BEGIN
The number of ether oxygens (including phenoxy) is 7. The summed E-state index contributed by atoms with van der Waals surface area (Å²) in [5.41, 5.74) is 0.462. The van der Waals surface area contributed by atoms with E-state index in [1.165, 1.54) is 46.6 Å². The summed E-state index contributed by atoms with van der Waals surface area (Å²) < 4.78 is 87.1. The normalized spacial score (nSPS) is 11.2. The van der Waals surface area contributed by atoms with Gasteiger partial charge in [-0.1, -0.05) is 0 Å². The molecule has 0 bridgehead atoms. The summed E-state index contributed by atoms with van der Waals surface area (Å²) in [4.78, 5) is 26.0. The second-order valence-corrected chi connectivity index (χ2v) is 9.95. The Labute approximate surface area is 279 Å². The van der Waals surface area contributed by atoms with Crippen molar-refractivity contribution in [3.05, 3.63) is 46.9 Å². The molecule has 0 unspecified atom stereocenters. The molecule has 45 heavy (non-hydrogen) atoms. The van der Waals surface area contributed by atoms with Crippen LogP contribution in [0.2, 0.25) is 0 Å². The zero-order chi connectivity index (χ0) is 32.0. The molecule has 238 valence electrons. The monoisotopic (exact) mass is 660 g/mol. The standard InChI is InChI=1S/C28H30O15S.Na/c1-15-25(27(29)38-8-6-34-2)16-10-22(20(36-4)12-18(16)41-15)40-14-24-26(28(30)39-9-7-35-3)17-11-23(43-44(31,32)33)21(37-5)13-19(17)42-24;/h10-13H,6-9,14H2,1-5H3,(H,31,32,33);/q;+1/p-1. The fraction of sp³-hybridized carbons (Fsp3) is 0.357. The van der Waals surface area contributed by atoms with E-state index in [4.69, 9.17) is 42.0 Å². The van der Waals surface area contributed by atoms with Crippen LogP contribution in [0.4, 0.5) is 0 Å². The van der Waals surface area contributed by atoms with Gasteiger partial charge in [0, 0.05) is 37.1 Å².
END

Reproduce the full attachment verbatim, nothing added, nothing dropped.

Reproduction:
The number of ether oxygens (including phenoxy) is 7. The summed E-state index contributed by atoms with van der Waals surface area (Å²) in [5.41, 5.74) is 0.462. The van der Waals surface area contributed by atoms with E-state index in [1.165, 1.54) is 46.6 Å². The summed E-state index contributed by atoms with van der Waals surface area (Å²) < 4.78 is 87.1. The normalized spacial score (nSPS) is 11.2. The van der Waals surface area contributed by atoms with Gasteiger partial charge in [-0.1, -0.05) is 0 Å². The molecule has 0 bridgehead atoms. The summed E-state index contributed by atoms with van der Waals surface area (Å²) in [4.78, 5) is 26.0. The second-order valence-corrected chi connectivity index (χ2v) is 9.95. The Labute approximate surface area is 279 Å². The van der Waals surface area contributed by atoms with Crippen molar-refractivity contribution in [3.05, 3.63) is 46.9 Å². The molecule has 0 unspecified atom stereocenters. The molecule has 45 heavy (non-hydrogen) atoms. The van der Waals surface area contributed by atoms with Crippen LogP contribution in [0.2, 0.25) is 0 Å². The zero-order chi connectivity index (χ0) is 32.0. The molecule has 238 valence electrons. The monoisotopic (exact) mass is 660 g/mol. The standard InChI is InChI=1S/C28H30O15S.Na/c1-15-25(27(29)38-8-6-34-2)16-10-22(20(36-4)12-18(16)41-15)40-14-24-26(28(30)39-9-7-35-3)17-11-23(43-44(31,32)33)21(37-5)13-19(17)42-24;/h10-13H,6-9,14H2,1-5H3,(H,31,32,33);/q;+1/p-1. The fraction of sp³-hybridized carbons (Fsp3) is 0.357. The van der Waals surface area contributed by atoms with E-state index in [4.69, 9.17) is 42.0 Å². The van der Waals surface area contributed by atoms with Crippen LogP contribution in [0.4, 0.5) is 0 Å². The van der Waals surface area contributed by atoms with Gasteiger partial charge in [0, 0.05) is 37.1 Å².